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Which province is best for class actions?

|Written By Daryl-Lynn Carlson

While there’s no single province in Canada that serves as an ideal jurisdiction to initiate a class action lawsuit, there can be subtle limitations in the laws that can help lawyers decide where to launch a claim.

‘If you look at the Canadian landscape today, there isn’t a class action haven,’ says Shaun Finn.

For example, Ontario has updated its Securities Act to make it easier for shareholders to sue the officers and directors of a company based on misrepresentation or omissions in publicly disclosed documents.

Aside from that, the provinces have various subtleties related to product liability, consumer laws, and environmental matters that could direct which jurisdiction is best for launching an action.

Shaun Finn of McCarthy Tétrault LLP’s Montreal office has taken a look at the provincial laws across the country to determine the differences in each jurisdiction’s class action legislation and whether there’s a single place that’s more receptive to that type of litigation than others.

So far, he has concluded that there isn’t such a place. “If you look at the Canadian landscape today, there isn’t a class action haven,” he says.

There have been some significant class actions that have been decided across the country, including precedent-setting cases determined in the Atlantic provinces.

Nevertheless, Finn says there’s some advantage in selecting certain provinces over others depending on the nature of the class action.

For example, he notes that Quebec, unlike other provinces, has been somewhat more favourable to environmental class actions, while mass torts tend to be more prevalent in British Columbia and Ontario.

Product liability class actions are popular in all jurisdictions, while securities matters are now more attractive in Ontario, Saskatchewan, Manitoba, and Newfoundland because of amendments to the laws in each respective province.

Although Quebec had previously been viewed as a more plaintiff-friendly jurisdiction, Finn says some recent decisions, particularly at the Court of Appeal, have adopted “a more balanced and rigorous approach to the admission of evidence, certification, and class description” that renders it less amenable to claims.

On the other hand, Ontario had been viewed as more defendant-friendly but has arguably moved in a different direction as a result of cases such as Markson v. MBNA Canada Bank and Cassano v. Toronto-Dominion Bank, according to Finn.

“The Ontario courts interpreted the provision dealing with damages and said that it is not necessary in Ontario to establish that every class member has suffered a damage,” he says. “This is seen as an instrument by the Ontario courts to take a much more flexible approach to class action certification.”

In terms of initiating a national class action in Canada, Finn says the province generally shouldn’t be the primary factor. Instead, he emphasizes that “the plaintiff class should be drawn from all persons who suffered the same wrong, irrespective of where they happen to reside.”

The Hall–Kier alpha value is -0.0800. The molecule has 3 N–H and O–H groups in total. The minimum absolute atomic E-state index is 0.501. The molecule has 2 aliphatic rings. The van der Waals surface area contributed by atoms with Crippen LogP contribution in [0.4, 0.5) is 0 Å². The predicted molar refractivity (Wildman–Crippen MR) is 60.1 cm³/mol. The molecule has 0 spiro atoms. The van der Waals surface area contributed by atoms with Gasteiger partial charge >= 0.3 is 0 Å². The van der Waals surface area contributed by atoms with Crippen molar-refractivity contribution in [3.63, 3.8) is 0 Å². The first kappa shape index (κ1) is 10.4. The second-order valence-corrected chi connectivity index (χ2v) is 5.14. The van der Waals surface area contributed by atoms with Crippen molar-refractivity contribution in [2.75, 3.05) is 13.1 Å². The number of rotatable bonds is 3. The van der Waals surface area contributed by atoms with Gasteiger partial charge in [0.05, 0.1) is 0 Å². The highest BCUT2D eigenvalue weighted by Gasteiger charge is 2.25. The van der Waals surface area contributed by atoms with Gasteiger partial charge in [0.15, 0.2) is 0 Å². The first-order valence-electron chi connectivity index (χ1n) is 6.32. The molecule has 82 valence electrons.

While any province could be a possible venue for a national class action, there could be additional benefits or, alternatively, disadvantages with some jurisdictions’ opt-in or opt-out requirements.

Finn notes that although Canada has a less robust Federal Court system, Ontario moved forward many years ago through cases such as Nantais v. Telectronics Proprietary (Canada) Ltd.

The case suggested that Ontario hopes to become the “province of choice for nationwide proceedings in Canada,” he says. “According to the Ontario court, as long as proper notice is afforded to all potential plaintiffs, a provincial court should be able to certify a nationwide class.”

Finn adds that in the case of Canada Post Corp. v. Lépine in 2009, the Supreme Court suggested that national class actions are a good forum. Lawyers still have many questions, however.

“The time is now ripe for the Supreme Court to explain clearly when and under what conditions such national or multi-jurisdictional class actions are appropriate and when they are not,” Finn says.

Christopher Naudie, a partner at Osler Hoskin & Harcourt LLP in Toronto, says Ontario can be an ideal jurisdiction for many lawsuits, particularly following its Securities Act amendments. As well, judicial experience in class actions due to the sheer number of cases that have been certified here is also a factor.

“Ontario has been generally receptive and is becoming more receptive to more types of class actions,” he says. “I think that as a result, plaintiffs may see more opportunity to bring class proceedings in Ontario.”

While Naudie typically represents defence clients in class actions, he notes that for matters that include plaintiff groups spanning a wider scope, Ontario is a very conducive jurisdiction to certifying cross-border and international claims.

“In Ontario, the courts are flexible in their approach to certification,” he acknowledges.

As a result, some people feel that Ontario is a good place to launch a class action depending on the nature of the case.

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